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Envestnet Acquisition Of Yodlee Produces Mixed Reactions From Press And Analyst Community

April 22, 2016|0 min read
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The August 10 acquisition of financial data mining and personal financial management solutions provider Yodlee by Envestnet sent shockwaves across the industry, heralding a new age where personal financial management and wealth management converge. While the deal signaled a desire to build up Envestnet's capabilities for financial advisers and place them in a better position to see a client's entire financial picture, its implications for banks were far less clear.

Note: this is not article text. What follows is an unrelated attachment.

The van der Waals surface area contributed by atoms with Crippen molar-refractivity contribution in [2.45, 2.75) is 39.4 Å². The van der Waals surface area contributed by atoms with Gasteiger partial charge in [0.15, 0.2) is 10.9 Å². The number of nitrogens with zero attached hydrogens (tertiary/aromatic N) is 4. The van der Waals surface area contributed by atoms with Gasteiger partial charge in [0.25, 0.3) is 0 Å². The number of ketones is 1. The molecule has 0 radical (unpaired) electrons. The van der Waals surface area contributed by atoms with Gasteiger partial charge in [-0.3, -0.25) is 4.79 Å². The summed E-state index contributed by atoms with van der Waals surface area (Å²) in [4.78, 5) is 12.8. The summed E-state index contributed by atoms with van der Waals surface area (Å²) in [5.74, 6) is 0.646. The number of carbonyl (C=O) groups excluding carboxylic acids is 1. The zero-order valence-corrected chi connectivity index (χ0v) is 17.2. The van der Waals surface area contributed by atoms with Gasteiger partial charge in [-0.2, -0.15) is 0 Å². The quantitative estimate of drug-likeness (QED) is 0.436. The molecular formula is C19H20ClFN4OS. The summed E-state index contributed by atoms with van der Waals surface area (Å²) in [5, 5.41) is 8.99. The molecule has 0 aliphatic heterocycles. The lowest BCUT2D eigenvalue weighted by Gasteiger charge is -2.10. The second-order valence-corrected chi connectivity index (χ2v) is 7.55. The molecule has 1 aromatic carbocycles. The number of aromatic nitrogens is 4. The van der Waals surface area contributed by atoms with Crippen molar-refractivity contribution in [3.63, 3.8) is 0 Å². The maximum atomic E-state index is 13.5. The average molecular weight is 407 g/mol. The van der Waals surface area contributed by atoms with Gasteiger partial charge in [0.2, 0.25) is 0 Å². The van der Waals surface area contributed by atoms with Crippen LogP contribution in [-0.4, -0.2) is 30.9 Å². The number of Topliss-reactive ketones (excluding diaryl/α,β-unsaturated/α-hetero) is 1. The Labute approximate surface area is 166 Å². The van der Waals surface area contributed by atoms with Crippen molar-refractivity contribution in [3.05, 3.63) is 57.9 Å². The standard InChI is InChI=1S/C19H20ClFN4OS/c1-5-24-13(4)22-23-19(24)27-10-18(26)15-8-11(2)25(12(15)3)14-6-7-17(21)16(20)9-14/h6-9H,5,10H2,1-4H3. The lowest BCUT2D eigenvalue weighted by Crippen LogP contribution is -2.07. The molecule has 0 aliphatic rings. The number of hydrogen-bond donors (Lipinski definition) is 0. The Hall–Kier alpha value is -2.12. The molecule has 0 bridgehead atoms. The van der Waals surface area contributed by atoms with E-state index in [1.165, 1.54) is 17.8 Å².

While viewing the deal as a 'largely positive development for both companies' customers,' Gartner analysts Stessa Cohen and Chuck Thomas urged financial institutions to exercise caution in deploying Yodlee's PFM capabilities in the near term. 'Do not deploy the Yodlee platform for PFM or digital banking capabilities until Envestnet has explained its plans to change Yodlee management, integrate other products or platforms or change its business models. Any of these changes could also change Envestnet's ability to support the platform and damage the bank's investment in it.' Banks considering PFM or digital personal financial management adviser solution were urged to 'monitor Envestnet's product roadmap for Yodlee PFM integration with Envestnet wealth management capabilities ... exercise caution in investing in any provider's solution that uses the Yodlee platform until Envestnet provides direction on future business models.' This skepticism extended to Yodlee data aggregation tools as financial technology providers were urged to 'evaluate newer aggregation providers such as Plaid and ByAllAccounts.'